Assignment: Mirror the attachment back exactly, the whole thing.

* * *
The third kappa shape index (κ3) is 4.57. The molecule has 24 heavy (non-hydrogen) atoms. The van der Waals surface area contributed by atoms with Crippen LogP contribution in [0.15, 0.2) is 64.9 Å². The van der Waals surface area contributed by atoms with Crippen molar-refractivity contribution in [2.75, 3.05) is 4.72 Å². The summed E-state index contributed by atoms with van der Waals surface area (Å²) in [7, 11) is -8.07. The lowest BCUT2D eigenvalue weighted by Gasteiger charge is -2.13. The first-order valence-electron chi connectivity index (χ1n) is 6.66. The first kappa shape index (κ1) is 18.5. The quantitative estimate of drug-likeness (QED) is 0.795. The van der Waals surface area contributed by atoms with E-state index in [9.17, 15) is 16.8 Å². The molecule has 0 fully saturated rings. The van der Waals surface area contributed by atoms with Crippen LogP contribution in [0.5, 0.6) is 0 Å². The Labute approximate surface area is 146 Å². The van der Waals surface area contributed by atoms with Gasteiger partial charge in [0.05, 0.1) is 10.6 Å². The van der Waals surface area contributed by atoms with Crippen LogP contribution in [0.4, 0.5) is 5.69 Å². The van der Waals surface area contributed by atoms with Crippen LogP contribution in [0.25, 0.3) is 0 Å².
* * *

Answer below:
The third kappa shape index (κ3) is 4.57. The molecule has 24 heavy (non-hydrogen) atoms. The van der Waals surface area contributed by atoms with Crippen LogP contribution in [0.15, 0.2) is 64.9 Å². The van der Waals surface area contributed by atoms with Crippen molar-refractivity contribution in [2.75, 3.05) is 4.72 Å². The summed E-state index contributed by atoms with van der Waals surface area (Å²) in [7, 11) is -8.07. The lowest BCUT2D eigenvalue weighted by Gasteiger charge is -2.13. The first-order valence-electron chi connectivity index (χ1n) is 6.66. The first kappa shape index (κ1) is 18.5. The quantitative estimate of drug-likeness (QED) is 0.795. The van der Waals surface area contributed by atoms with E-state index in [9.17, 15) is 16.8 Å². The molecule has 0 fully saturated rings. The van der Waals surface area contributed by atoms with Crippen LogP contribution in [0.5, 0.6) is 0 Å². The Labute approximate surface area is 146 Å². The van der Waals surface area contributed by atoms with Gasteiger partial charge in [0.05, 0.1) is 10.6 Å². The van der Waals surface area contributed by atoms with Crippen LogP contribution in [0.4, 0.5) is 5.69 Å². The van der Waals surface area contributed by atoms with Crippen LogP contribution in [0.25, 0.3) is 0 Å².